Bankers’ Hours column: The impending mortgage servicing nightmare
There may be a mortgage servicing nightmare on the horizon. This is a really a very grim prospect, because loan servicing, the administration of mortgages after they’re funded, can be complicated under the best of circumstances.
Despite significant advances in the automation of mortgage underwriting and closing, getting a home loan is still the most complex act of acquisition in our free enterprise system. Yet it’s nothing compared to the administration of the loan after it’s made. Murphy’s Law (what can go wrong, will go wrong) permeates the whole system.
I won’t bore you with all of the detail involved in the care and feeding of a home loan after it’s funded; I’ll be happy to send you an overview if you’re interested in the minutiae. But, currently there are around 3 million residential mortgages that are in forbearance, meaning that payments have been suspended due to employment disruption during the pandemic. Chaos could be imminent; that suspension is good for no more than a year, after which the debt must be serviced.
To better get a handle on what might be, here’s a cautionary tale about Nationstar Mortgage, currently the nation’s fourth-largest loan servicer, and what happened to it when it grew rapidly between 2012 and 2016. (Today, the company goes by the name of “Mr. Cooper” — odd name for a residential home loan company, but what’s in a name, after all.)
The Consumer Financial Protection Bureau, aided and abetted by attorneys general in all 50 states, recently hit the firm with some $91 million in fines and orders of restitution, alleging wrongdoing in a plethora of instances involving mortgages that, as a result of the 2008 housing meltdown, had been modified, or were in the modification process, which would provide a safe harbor for homeowners and protected them from foreclosure.
As noted, this company experienced a growth spurt when it acquired the servicing rights to existing loans made and serviced by other lenders. Many of these companies and banks were probably bankrupt or, if insured financial institutions, in the process of being shut down by the FDIC.
The CFPB and state AGs alleged that Nationstar didn’t honor commitments made to homeowners by the previous servicer, or by Nationstar itself, after acquisition of servicing. For example, many of these loans had been made to borrowers who had fallen behind. Consequently, a number of homeowners had already worked out a loan modification agreement with the original lender. In other instances, modification applications were in process when the transfer of the loans occurred. According to the complaint, Nationstar improperly commenced foreclosure on these mortgages.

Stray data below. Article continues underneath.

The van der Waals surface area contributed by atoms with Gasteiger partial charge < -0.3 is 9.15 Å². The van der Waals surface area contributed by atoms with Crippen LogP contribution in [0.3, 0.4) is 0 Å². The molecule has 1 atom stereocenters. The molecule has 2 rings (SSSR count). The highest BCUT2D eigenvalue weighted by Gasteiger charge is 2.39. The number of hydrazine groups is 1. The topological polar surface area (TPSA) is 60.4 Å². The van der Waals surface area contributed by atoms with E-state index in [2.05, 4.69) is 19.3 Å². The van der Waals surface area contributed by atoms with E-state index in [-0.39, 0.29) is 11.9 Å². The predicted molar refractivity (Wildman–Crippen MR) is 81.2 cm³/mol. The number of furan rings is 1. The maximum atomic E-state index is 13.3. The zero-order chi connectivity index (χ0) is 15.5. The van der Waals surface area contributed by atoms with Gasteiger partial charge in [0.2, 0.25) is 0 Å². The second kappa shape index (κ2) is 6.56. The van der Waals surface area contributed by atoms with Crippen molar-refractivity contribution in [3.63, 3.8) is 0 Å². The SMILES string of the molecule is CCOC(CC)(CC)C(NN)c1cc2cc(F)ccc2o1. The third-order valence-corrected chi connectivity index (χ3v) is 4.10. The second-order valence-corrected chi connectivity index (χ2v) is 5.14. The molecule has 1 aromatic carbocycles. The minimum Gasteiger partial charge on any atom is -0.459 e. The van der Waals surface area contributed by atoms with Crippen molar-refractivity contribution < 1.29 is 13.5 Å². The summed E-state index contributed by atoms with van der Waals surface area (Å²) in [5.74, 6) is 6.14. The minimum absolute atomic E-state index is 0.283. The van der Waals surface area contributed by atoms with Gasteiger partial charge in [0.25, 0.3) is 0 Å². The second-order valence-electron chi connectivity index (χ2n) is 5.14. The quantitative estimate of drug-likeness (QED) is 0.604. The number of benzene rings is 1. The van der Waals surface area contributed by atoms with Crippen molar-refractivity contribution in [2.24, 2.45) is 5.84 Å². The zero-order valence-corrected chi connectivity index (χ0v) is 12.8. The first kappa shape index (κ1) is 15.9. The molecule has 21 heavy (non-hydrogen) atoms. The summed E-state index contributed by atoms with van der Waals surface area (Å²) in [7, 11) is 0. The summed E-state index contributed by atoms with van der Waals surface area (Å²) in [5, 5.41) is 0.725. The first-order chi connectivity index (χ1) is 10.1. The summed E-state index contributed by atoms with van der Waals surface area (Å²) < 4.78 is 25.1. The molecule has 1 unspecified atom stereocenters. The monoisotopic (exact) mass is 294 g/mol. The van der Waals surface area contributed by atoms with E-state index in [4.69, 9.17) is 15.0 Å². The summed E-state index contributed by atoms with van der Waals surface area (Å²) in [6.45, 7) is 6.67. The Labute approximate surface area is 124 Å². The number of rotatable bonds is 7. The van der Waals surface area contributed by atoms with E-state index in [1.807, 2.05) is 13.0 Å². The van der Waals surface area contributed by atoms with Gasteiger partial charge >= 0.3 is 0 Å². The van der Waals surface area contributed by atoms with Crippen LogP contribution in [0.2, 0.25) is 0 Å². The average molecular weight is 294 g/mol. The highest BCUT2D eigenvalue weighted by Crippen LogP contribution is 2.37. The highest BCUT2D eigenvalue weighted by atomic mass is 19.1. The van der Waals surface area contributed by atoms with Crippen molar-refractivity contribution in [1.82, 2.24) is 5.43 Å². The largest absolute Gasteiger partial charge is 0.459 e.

It was also alleged that the company issued written promises not to foreclose, then did, and that it increased monthly mortgage payments when it committed not to do so. This latter claim is interesting, and, if you’ve ever watched the process of sausage being made — that is a typical loan servicing operation — you can see what might have happened.
Say that a loan is properly modified, giving the borrower a lower total monthly payment, which is made up of principal, interest and an amount for a reserve for real estate taxes and insurance so those obligations can be paid when due. But the latter amounts change, generally on the upside. Thus, if you’re going to pay the taxes when due, which you must, or cover the cost of insurance to avoid cancellation, you have to dig into your corporate pocket to ante up. The classic rock and a hard place. If you decide your company’s not going to pay, then you notify the borrower that the amount due next month has just taken an uptick.
Of course, this is speculation, but the odds are good that’s the story. The servicing folks at Nationstar weren’t Snidely Whiplashes, twisting their mustache and getting kicks kicking people out of their homes. They were just doing a difficult job and, apparently, got overwhelmed.
Certainly, circumstances are different this time around. The 3 million in forbearance are with lenders who are probably solvent and committed to handling the resumption of payments. But the sheer volume will be daunting; even the best of systems gets overloaded. Also, the pandemic recession wasn’t the fault of mortgage lenders. Governmental and regulatory agencies know this and will almost certainly tender some assistance and forbearance of their own.
But all of that may not mean much at the moment when a borrower has spent two hours on the phone attempting to get payments restarted, when, simultaneously trying to get life itself back on the rails.
In previous columns, I’ve offered some tips on dealing with a mortgage servicer. Of course not legal advice but just some suggestions that may have relevance.
After all, they come from a guy who’s screwed up more than one mortgage loan servicing department in his career.
Pat Dalrymple is a western Colorado native and has spent more than 50 years in mortgage lending and banking in the Roaring Fork Valley. He’ll be happy to answer your questions or hear your comments. His e-mail is firstname.lastname@example.org.
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